Who washed my video? x264 vs x265 ‘placebo’ comparison

I wanted to know something about the actual x265 development state and since I didn’t find anything up to date I decided to do my own tests.
First of all I compiled a recent snapshot of x265:

./x265 --version
x265 [info]: HEVC encoder version 0.7+259-5e2043f89aa1
x265 [info]: build info [Linux][GCC 4.8.2][64 bit] 8bpp
x265 [info]: using cpu capabilities: MMX2 SSE SSE2Fast SSSE3 SSE4.2 AVX

x264 –version
x264 0.142.2389 956c8d8
built on Feb 21 2014, gcc: 4.8.2
configuration: –bit-depth=8 –chroma-format=all
x264 license: GPL version 2 or later

This is my 112s / 216MB test video:

Let’s encode it using x265 first:

ffmpeg -v 0 -i ~/PlanetEarthBirds.mkv -threads 4 -vsync 0 -an -pix_fmt yuv420p -f yuv4mpegpipe - | ./x265 - --y4m --preset placebo --crf 28 -o prova.h265

As you can see I used ffmpeg to decode the video and then I piped the raw stream to the x265 encoder. I did a quality based encoding with the default crf (28) which gives low quality but low size output files (considering my source isn’t lossless this is exactly what I want to easily spot differences with x264).

Then I generated a file of the very same size using two pass encoding with x264:

ffmpeg -v 0 -i ~/PlanetEarthBirds.mkv -threads 4 -vsync 0 -an -pix_fmt yuv420p -f yuv4mpegpipe - | x264 - --demuxer y4m --preset placebo -o prova.h264 --pass 1 --bitrate 3310
ffmpeg -v 0 -i ~/PlanetEarthBirds.mkv -threads 4 -vsync 0 -an -pix_fmt yuv420p -f yuv4mpegpipe - | x264 - --demuxer y4m --preset placebo -o prova.h264 --pass 2 --bitrate 3310

Here is the result:

-rw-r--r-- 1 niko niko 46094455 22 feb 04.19 prova.h264
-rw-r--r-- 1 niko niko 46238768 21 feb 21.26 prova.h265

As you can see prova.h264 is 46094455 bytes (~45MB) while prova.h265 is 46238768 bytes (~45MB). The video encoded with x264 is just 0.14MB smaller which is a 0.3% difference.

Using the placebo presets I used the slowest settings which are supposed to give the best quality for both encoders.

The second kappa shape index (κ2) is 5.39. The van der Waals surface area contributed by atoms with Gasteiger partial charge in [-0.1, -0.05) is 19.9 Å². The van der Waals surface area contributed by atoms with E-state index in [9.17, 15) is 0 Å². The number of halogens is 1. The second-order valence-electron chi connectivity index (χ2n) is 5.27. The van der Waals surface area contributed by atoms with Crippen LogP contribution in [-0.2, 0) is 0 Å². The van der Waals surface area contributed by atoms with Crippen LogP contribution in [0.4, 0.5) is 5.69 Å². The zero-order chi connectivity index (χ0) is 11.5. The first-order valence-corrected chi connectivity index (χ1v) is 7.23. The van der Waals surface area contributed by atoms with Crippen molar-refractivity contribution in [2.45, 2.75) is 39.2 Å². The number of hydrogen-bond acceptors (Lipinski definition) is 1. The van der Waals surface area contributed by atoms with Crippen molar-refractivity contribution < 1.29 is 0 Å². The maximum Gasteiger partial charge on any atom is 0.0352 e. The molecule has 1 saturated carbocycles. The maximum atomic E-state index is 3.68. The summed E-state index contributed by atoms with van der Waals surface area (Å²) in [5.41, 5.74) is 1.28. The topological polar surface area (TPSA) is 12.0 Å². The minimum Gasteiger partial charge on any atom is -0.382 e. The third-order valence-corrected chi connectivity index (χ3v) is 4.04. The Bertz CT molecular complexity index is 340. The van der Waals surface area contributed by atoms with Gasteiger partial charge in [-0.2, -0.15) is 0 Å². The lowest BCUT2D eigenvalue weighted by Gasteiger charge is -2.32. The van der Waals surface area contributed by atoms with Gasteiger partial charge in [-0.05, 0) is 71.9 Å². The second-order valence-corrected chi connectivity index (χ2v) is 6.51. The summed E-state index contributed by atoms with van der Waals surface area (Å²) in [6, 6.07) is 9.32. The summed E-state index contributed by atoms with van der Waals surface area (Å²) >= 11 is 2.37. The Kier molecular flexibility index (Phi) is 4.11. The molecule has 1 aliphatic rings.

Having to use two pass encoding for x264 to make a meaningful comparison there is no sense comparing encoding speed, so I will not do it.

Here are the encoded files:

Anyway we can compare DECODING speeds :)
Let’s decode them as fast as we can using ffh264 (FFmpeg H.264) and ffhevc (FFmpeg HEVC / H.265):

mplayer -benchmark -nosound -lavdopts threads=16 prova.h264 -vo null 2> /dev/null

BENCHMARKs: VC: 5.640s VO: 0.003s A: 0.000s Sys: 0.333s = 5.976s
BENCHMARK%: VC: 94.3730% VO: 0.0482% A: 0.0000% Sys: 5.5788% = 100.0000%

mplayer -benchmark -nosound -lavdopts threads=16 prova.h265 -vo null 2> /dev/null

BENCHMARKs: VC: 26.936s VO: 0.003s A: 0.000s Sys: 0.360s = 27.300s
BENCHMARK%: VC: 98.6680% VO: 0.0123% A: 0.0000% Sys: 1.3197% = 100.0000%

As you can see the video encoded with x264 took 5.976s to decode while the x265 one took 27.300s.
h265 actually takes 4.6x more time than h264 to decode. Not bad, really.

Let’s take some screenshots:

mplayer -lavdopts threads=16 -nosound -benchmark -fps 23.976 -vf framestep=275 -vo png:z=9 prova.h264; for i in `ls -l *png | awk '{ print $9 }' | grep -v h26 | grep -v source`; do mv $i x264-test1-$i; done
mplayer -lavdopts threads=16 -nosound -benchmark -fps 23.976 -vf framestep=275 -vo png:z=9 prova.h265; for i in `ls -l *png | awk '{ print $9 }' | grep -v h26 | grep -v source`; do mv $i x265-test1-$i; done
mplayer -lavdopts threads=16 -nosound -benchmark -fps 23.976 -vf framestep=275 -vo png:z=9 ~/PlanetEarthBirds.mkv; for i in `ls -l *png | awk '{ print $9 }' | grep -v h26 | grep -v source`; do mv $i source-test1-$i; done

Finally, let’s compare them:

x264 vs x265

source vs x265

Press F11 to switch your browser to the full screen mode and click on the image to switch from the x265 screenshots to source or x264. I also put some previous/next buttons (there are 10 png screenshots in total).

I don’t want to be critical because x265 is still in early stages of development, but as you can see it completely washed the video: details are gone. Sometimes x265 did a better job but overall x264 definitely wins.
Keep up the good work devs 😉

12 comments to Who washed my video? x264 vs x265 ‘placebo’ comparison